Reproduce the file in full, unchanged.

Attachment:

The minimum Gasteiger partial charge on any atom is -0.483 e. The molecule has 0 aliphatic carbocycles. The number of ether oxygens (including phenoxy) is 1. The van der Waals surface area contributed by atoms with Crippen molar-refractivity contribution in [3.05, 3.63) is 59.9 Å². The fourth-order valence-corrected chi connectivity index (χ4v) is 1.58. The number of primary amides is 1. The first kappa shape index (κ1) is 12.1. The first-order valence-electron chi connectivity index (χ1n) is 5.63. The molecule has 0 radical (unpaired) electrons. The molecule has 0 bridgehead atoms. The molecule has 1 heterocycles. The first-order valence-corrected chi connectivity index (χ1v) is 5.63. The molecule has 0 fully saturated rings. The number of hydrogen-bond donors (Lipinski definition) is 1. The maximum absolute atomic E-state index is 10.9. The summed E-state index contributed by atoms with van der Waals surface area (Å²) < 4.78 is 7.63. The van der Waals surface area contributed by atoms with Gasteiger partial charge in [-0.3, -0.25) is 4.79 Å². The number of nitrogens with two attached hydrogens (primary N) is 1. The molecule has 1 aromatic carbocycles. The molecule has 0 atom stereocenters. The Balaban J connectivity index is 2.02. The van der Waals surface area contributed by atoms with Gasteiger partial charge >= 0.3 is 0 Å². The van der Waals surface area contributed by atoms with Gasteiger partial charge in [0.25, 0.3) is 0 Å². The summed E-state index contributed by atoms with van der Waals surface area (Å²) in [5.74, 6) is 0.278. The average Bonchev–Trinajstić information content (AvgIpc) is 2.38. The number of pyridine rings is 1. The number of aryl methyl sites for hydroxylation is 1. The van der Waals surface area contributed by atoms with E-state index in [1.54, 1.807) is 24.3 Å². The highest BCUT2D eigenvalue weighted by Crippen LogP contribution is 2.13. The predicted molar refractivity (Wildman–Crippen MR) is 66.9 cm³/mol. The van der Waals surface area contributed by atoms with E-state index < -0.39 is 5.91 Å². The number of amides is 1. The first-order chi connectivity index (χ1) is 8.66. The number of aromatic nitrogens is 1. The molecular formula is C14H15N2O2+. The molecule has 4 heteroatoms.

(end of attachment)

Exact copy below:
The minimum Gasteiger partial charge on any atom is -0.483 e. The molecule has 0 aliphatic carbocycles. The number of ether oxygens (including phenoxy) is 1. The van der Waals surface area contributed by atoms with Crippen molar-refractivity contribution in [3.05, 3.63) is 59.9 Å². The fourth-order valence-corrected chi connectivity index (χ4v) is 1.58. The number of primary amides is 1. The first kappa shape index (κ1) is 12.1. The first-order valence-electron chi connectivity index (χ1n) is 5.63. The molecule has 0 radical (unpaired) electrons. The molecule has 0 bridgehead atoms. The molecule has 1 heterocycles. The first-order valence-corrected chi connectivity index (χ1v) is 5.63. The molecule has 0 fully saturated rings. The number of hydrogen-bond donors (Lipinski definition) is 1. The maximum absolute atomic E-state index is 10.9. The summed E-state index contributed by atoms with van der Waals surface area (Å²) < 4.78 is 7.63. The van der Waals surface area contributed by atoms with Gasteiger partial charge in [-0.3, -0.25) is 4.79 Å². The number of nitrogens with two attached hydrogens (primary N) is 1. The molecule has 1 aromatic carbocycles. The molecule has 0 atom stereocenters. The Balaban J connectivity index is 2.02. The van der Waals surface area contributed by atoms with Gasteiger partial charge >= 0.3 is 0 Å². The van der Waals surface area contributed by atoms with Gasteiger partial charge in [0.25, 0.3) is 0 Å². The summed E-state index contributed by atoms with van der Waals surface area (Å²) in [5.74, 6) is 0.278. The average Bonchev–Trinajstić information content (AvgIpc) is 2.38. The number of pyridine rings is 1. The number of aryl methyl sites for hydroxylation is 1. The van der Waals surface area contributed by atoms with E-state index in [1.54, 1.807) is 24.3 Å². The highest BCUT2D eigenvalue weighted by Crippen LogP contribution is 2.13. The predicted molar refractivity (Wildman–Crippen MR) is 66.9 cm³/mol. The van der Waals surface area contributed by atoms with E-state index < -0.39 is 5.91 Å². The number of amides is 1. The first-order chi connectivity index (χ1) is 8.66. The number of aromatic nitrogens is 1. The molecular formula is C14H15N2O2+. The molecule has 4 heteroatoms.